[Mailman-Developers] Re: subscription confirmations
Chuq Von Rospach
Mon, 16 Jul 2001 21:04:09 -0700
I've removed mailman-users from the disto. We shhouldn't be using both lists
at the same time in discussions, and this is a developers/design issue.
On 7/16/01 5:38 PM, "Gerald Oskoboiny" <email@example.com> wrote:
> Sure... I agree that it's possible for a standard to be irrelevant
> or just not meet the needs of the users for which it was written.
> But I don't think that is the case here:
But -- you haven't dealt with the safety issue in any substantive way. If
you can't build a standard that protects the user from abuse, I'd argue that
the standard provides a false sense of security that is more destructive
than not standardizing at all; because, as you noted, it'll tend to
encourage developers to write to the standard, and not all of those writers
will really understand the subtler issues involved. So if you can't make GET
safe to automatically browse, even with the blackhats, I'd argue it's better
to not create standards that'd encourage that -- or write the standard in
such a way that these issues and limitations are very clear IN the standard.
> (I would like to back up my "widely followed" claim by doing a
> survey of various popular sites, but don't have time today, and
> probably won't until Friday at the earliest :( Anyway, I am
> fairly confident that is the case.)
I would really like to see this; especially since ignoring the larger issues
with the standard, I'd like to see how people are doing this so make sure
stuff that's done here (and stuff I have in the hopper) do it the best way.
And that means following standards, as long as they make sense. But I still
wouldn't auto-crawl an incoming data stream for links and pull them down
I'm bothered with the larger issues, almost to the point where the initial
problem becomes irrelevant.
> Fetching a URL into my local http cache doesn't cause a virus to
> be executed or anything else bad to happen, and I wouldn't use
> software where that kind of thing would be possible anyway.
No, but it can cause actions you'll regret. You started this by bringing up
one as a problem. Now, however, you're saying "well, that's no big deal".
Which is it? No big deal? Or a problem? And if we can trigger actions you
might or might not like, you can bet it'll honk off others. And if we can
trigger actions, so can others, and those won't necessarily be innocent
ones. So I don't think you can ignore this issue by simply minimizing it's
importance. Either it is, or it isn't, and you can't start making
judgemental calls on individual cases and using that to imply that all cases
are not serious. To me, that's what you've done -- no offense, Gerald, but
it's coming across a bit like you're trying to duck the larger issue, while
still pushing for mailman to 'fix' the problem you're trying to minimize.
> If you think the docs on this subject at W3C are lacking, by all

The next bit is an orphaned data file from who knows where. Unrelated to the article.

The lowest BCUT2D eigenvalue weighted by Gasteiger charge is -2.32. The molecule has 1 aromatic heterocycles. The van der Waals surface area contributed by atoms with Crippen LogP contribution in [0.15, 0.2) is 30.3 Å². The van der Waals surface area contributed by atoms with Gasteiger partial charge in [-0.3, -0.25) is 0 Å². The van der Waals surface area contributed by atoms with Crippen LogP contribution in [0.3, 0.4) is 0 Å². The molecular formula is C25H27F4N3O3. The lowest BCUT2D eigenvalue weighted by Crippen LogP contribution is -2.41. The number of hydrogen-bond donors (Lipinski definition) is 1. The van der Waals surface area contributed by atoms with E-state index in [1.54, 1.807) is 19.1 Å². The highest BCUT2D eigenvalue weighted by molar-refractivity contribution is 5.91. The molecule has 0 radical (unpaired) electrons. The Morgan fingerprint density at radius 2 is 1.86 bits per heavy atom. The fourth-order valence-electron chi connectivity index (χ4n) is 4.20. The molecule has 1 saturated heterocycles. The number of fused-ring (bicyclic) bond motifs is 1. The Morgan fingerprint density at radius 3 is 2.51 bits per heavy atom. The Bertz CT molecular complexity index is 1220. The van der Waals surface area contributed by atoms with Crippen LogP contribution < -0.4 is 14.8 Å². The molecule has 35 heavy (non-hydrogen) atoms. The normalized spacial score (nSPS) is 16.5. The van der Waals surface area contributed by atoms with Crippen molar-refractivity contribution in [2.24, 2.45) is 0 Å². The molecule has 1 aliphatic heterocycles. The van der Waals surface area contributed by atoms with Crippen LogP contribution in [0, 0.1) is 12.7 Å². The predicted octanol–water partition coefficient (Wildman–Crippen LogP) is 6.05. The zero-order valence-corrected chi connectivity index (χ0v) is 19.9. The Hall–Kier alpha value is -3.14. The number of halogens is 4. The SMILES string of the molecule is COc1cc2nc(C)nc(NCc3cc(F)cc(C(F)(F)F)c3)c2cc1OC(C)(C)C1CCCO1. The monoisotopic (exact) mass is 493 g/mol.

> means let me know.
No, what I really was hoping for were examples of what W3 (or you) consider
'proper', to see how W3 thinks this ought to be done.
> Somewhat related, W3C recently published a note called "Common
> User Agent Problems" <http://www.w3.org/TR/cuap> and it was
> received quite well by the web community
Off to go read....
> I think there is a plan to write a similar
> one targeted towards site administrators, pointing out common
> mistakes and raising awareness about little-known but important
> RFC/spec details like this.
One of the best things I think W3 could do in these cases is not only to
write "good" "bad", but generate cookbooks of techniques, with explanations
of why they're good, or why they ought to be avoided. Especially in the
subtlties of the standards that might not be intuitively obvious, or which
might be involved in emerging technologies (like wireless) that the typical
designer hasn't had time to worry about yet (or doesn't know to worry
about). I love things like the "Perl Cookbook" of code fragments and
examples, not just because it saves me reinventing the wheel, but it gives
me insight into how things ought to be done, at least in the eyes of my
betters. And if you create a cookbook, people are a lot more likely to adopt
them, since they can borrow the existing code...
> By "Mailman's fault" I meant that if mailman did this, it would
> be the part of the equation causing problems by not abiding by
> the HTTP spec. But this prefetching thing is just an example; the
> main point is that the protocol has this stuff built in for a
> reason, and there may be hundreds of other applications (current
> and future) that need it to be there.
The standards also brought us, um, BLINK. Just because it's there or someone
proposes it doesn't mean we ought to do it that way.
> I'm not worried about abuse, myself;
You should be. Espeecailly if you're building a standard that enables
security problems and encourages programmers to write to allow for those
problems in it.
>> And the more I think about it, the more it's an interesting point -- but on
>> more than one level. Has W3c considered the implications of defining a
>> standard that depends on voluntary acceptance here?
> Which Internet standards *don't* depend on voluntary acceptance?
But there's a difference here -- we're talking about possible security
issues, not just whether someone adopts a tag.
Chuq Von Rospach, Internet Gnome <http://www.chuqui.com>
[<firstname.lastname@example.org> = <email@example.com> = <firstname.lastname@example.org>]
Yes, yes, I've finally finished my home page. Lucky you.
95% of being a net.god is sounding persuasive
and convincing people you know what you're talking about, even when you're
making it up as you go along. (chuq von rospach, 1992)